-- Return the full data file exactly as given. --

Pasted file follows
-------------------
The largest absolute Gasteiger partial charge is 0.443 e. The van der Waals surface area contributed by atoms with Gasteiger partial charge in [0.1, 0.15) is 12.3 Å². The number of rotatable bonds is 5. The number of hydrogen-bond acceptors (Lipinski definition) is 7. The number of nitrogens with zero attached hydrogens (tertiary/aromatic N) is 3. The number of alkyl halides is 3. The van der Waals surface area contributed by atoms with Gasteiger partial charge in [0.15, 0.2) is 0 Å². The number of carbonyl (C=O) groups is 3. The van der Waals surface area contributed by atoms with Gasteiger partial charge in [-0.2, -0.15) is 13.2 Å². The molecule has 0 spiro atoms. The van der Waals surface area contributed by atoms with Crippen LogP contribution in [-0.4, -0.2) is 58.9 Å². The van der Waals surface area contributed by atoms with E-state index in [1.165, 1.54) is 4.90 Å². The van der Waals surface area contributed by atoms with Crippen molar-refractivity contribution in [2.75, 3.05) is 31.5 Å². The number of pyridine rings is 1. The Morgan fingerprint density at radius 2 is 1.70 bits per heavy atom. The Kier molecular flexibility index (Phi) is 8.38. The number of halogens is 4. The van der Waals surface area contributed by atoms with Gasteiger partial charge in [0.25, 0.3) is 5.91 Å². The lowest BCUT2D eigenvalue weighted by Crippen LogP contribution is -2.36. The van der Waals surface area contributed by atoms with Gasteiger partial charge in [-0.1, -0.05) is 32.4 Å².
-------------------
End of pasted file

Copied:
The largest absolute Gasteiger partial charge is 0.443 e. The van der Waals surface area contributed by atoms with Gasteiger partial charge in [0.1, 0.15) is 12.3 Å². The number of rotatable bonds is 5. The number of hydrogen-bond acceptors (Lipinski definition) is 7. The number of nitrogens with zero attached hydrogens (tertiary/aromatic N) is 3. The number of alkyl halides is 3. The van der Waals surface area contributed by atoms with Gasteiger partial charge in [0.15, 0.2) is 0 Å². The number of carbonyl (C=O) groups is 3. The van der Waals surface area contributed by atoms with Gasteiger partial charge in [-0.2, -0.15) is 13.2 Å². The molecule has 0 spiro atoms. The van der Waals surface area contributed by atoms with Crippen LogP contribution in [-0.4, -0.2) is 58.9 Å². The van der Waals surface area contributed by atoms with E-state index in [1.165, 1.54) is 4.90 Å². The van der Waals surface area contributed by atoms with Crippen molar-refractivity contribution in [2.75, 3.05) is 31.5 Å². The number of pyridine rings is 1. The Morgan fingerprint density at radius 2 is 1.70 bits per heavy atom. The Kier molecular flexibility index (Phi) is 8.38. The number of halogens is 4. The van der Waals surface area contributed by atoms with Gasteiger partial charge in [0.25, 0.3) is 5.91 Å². The lowest BCUT2D eigenvalue weighted by Crippen LogP contribution is -2.36. The van der Waals surface area contributed by atoms with Gasteiger partial charge in [-0.1, -0.05) is 32.4 Å².